Confusion Abounds After Fifth Circuit Decision Vacates DOL Fiduciary Rule, PlanSponsor, ft. Brendan McGarry
Brendan P. McGarry, attorney in the Kaufman Dolowich & Voluck Chicago office, was quoted in an article by John Manganaro published in PlanAdvisor.
The latest decision out of the Fifth U.S. Circuit Court of Appeals throws a dramatic new element of confusion into the epic regulatory saga that has been the rollout of the Department of Labor fiduciary rule.
The United States Court of Appeals for the Fifth Circuit has ruled, by a two-to-one majority, to vacate the Department of Labor (DOL) Fiduciary rule, based on arguments put forward by the U.S Chamber of Commerce and the Securities Industries and Financial Markets Association.
This latest decision comes nearly a year a Texas district court judge roundly rejected the investment industry advocacy groups’ arguments that the DOL exceeded its authority in crafting the fiduciary rule. Exactly what this latest move spells for the regulation’s future under the Trump administration is yet unclear, especially given that just this week the Tenth Circuit issued an essentially opposite ruling, determining in no uncertain language that DOL’s fiduciary rulemaking process has played out properly and within the confines of the regulator’s broad existing authority. Experts are still grappling with the question of how the conflicting rulings should be interpreted, particularly on the point of whether an appeal to the Supreme Court could occur.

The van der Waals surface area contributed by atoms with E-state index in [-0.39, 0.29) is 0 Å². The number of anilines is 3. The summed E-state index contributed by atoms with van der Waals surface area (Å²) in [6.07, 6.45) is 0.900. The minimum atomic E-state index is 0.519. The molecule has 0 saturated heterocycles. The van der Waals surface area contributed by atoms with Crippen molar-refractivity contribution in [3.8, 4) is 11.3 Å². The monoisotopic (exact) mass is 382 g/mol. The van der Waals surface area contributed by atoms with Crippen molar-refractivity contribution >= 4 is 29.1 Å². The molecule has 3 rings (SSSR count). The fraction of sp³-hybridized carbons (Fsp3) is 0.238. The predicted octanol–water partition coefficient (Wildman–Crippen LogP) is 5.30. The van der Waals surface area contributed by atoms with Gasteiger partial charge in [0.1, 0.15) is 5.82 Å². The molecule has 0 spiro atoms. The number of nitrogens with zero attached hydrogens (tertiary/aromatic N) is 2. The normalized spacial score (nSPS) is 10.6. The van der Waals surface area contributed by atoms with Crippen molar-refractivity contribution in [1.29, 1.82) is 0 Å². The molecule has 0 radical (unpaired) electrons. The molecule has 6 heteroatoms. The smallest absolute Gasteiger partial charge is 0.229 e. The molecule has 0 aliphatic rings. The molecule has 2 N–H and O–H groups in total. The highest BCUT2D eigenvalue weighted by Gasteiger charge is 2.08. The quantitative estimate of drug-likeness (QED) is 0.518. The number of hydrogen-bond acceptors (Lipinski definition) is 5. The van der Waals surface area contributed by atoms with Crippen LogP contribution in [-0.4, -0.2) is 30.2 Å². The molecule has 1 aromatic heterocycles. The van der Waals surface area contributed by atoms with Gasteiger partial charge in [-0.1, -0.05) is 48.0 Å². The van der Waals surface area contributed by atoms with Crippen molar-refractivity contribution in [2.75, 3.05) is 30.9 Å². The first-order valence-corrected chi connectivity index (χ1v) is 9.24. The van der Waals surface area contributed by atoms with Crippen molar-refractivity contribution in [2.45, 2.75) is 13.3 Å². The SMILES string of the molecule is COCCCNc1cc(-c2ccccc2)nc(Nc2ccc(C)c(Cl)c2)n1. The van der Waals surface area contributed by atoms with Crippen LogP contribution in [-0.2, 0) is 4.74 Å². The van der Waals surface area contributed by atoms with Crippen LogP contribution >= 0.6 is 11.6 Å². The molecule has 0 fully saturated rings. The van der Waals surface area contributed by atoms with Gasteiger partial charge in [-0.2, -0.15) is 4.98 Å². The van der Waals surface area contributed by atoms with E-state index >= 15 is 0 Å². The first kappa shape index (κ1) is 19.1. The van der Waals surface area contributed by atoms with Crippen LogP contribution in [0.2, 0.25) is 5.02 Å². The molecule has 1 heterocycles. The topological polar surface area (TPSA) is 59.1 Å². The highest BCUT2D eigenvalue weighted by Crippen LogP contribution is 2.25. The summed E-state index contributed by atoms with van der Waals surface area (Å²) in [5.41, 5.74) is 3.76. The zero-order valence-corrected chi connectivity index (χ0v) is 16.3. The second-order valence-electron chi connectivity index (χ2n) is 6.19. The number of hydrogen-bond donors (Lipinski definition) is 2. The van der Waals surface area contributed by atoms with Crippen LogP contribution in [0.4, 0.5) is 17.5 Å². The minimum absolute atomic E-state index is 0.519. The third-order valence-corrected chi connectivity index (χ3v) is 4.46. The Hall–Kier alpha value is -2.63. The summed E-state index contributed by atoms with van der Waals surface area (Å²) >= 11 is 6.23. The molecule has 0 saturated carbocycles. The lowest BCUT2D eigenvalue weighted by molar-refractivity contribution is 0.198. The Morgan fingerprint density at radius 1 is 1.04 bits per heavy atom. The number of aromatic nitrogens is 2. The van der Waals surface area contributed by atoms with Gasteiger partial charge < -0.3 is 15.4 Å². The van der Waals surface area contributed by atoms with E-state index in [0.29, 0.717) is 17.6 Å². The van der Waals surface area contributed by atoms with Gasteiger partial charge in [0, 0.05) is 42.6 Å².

As pointed out by Brendan McGarry, attorney at Kaufman Dolowich & Voluck who advises broker/dealers and advisers, the Fifth Circuit majority uses strong language in vacating the rulemaking more or less in its entirety, “crossing over from legal arguments to fundamental arguments against the rule from a business perspective.”
In explaining why it has ruled the DOL overstepped its authority in crafting and implementing the strict new conflict of interest and prohibited transaction requirements of the new fiduciary rule, the majority opinion uses terms like “burdensome” and “onerous” to describe the requirements placed on financial industry participants, which appears to signal a position stronger than one solely about the DOL’s power to enact the rule as written, McGarry argues.